Japan's seniors work till they drop

In the USA and Canada there's a popular phrase - "Let's shop till we drop!" In Japan, a lot of aging people have transformed this phrase into - "Let's work till we drop."

Myinchew.com, a Japanese online publication profiles an older generation that finds so much meaning in work, they may work upwards of 12 hours a day, seven days a week. While European governments struggle to convince populations to delay retirement, Japan has found no such resistance.

A shrinking number of taxpayers in Japan end up supporting a growing elderly population. Older people are encouraged to work longer. A quarter of the Japanese are over 65. Low immigration means the government must encourage older people to stay in the workforce.

Older Japanese see their work as a source of pride. Koji Sato, a Tokyo tea shop owner, told Myinchew.com: "If I stopped work, I would feel old." The 75-years-old works 12 hours a day, seven days a week.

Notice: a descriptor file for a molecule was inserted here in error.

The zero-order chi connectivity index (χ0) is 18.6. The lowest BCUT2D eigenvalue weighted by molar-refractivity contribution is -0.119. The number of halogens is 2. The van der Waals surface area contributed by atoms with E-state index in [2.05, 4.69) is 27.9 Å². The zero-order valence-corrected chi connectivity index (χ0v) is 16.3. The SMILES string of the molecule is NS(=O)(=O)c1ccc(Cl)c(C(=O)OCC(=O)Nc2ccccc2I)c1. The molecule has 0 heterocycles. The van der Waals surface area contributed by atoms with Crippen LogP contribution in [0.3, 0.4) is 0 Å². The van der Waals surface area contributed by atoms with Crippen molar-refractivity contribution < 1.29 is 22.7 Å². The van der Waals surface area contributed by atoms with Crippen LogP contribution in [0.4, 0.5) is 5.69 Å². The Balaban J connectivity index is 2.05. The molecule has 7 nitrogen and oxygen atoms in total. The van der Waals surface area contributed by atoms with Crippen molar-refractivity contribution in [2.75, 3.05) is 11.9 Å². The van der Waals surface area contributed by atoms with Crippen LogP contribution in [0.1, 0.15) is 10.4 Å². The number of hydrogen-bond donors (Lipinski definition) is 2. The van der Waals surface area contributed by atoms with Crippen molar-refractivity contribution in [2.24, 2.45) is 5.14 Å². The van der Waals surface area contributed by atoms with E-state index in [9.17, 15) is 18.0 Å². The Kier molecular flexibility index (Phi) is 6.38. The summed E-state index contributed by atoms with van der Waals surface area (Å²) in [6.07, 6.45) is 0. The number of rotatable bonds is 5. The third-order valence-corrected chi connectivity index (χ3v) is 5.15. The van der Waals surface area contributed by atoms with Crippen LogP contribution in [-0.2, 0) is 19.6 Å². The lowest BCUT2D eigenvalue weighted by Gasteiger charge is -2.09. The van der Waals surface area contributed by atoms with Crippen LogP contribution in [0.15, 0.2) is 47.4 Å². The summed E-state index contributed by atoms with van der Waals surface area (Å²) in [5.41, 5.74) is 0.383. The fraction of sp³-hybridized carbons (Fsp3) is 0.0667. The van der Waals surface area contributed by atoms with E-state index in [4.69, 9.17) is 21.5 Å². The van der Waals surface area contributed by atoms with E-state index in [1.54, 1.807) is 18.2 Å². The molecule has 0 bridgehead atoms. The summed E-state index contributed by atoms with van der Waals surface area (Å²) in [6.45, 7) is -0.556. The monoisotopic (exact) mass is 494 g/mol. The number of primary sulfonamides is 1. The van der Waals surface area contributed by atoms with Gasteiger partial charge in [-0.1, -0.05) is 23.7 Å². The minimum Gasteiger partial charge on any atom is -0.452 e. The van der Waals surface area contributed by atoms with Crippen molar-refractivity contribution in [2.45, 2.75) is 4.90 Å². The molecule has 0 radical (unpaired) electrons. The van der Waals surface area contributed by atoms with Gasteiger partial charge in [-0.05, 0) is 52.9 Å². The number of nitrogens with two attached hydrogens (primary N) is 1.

Observers say the older Japanese attitude of hard work is derived from the austerity of its shell-shocked post-war years, transformed into a booming economy by a vitalized work force. Money is secondary compared to doing something useful for society. Large companies have faith in older workers and entrust them to handle things.

Seniors realize that the pension system has become a burden on younger generations due to the decline in childbirths, so they want to work longer. Austerity packages have led to outcries in Europe compared to Japan, where older people carry on without complaint.

Seichiro Fukui, who has worked for 41 years, said he intends to "work till he drops." Fukui, like many Japanese, continue to work because they see no meaning in retirement.

Because of this hard work attitude, the number of Assisted Living and Continuing Care residents in Japan is a fraction of those in North America.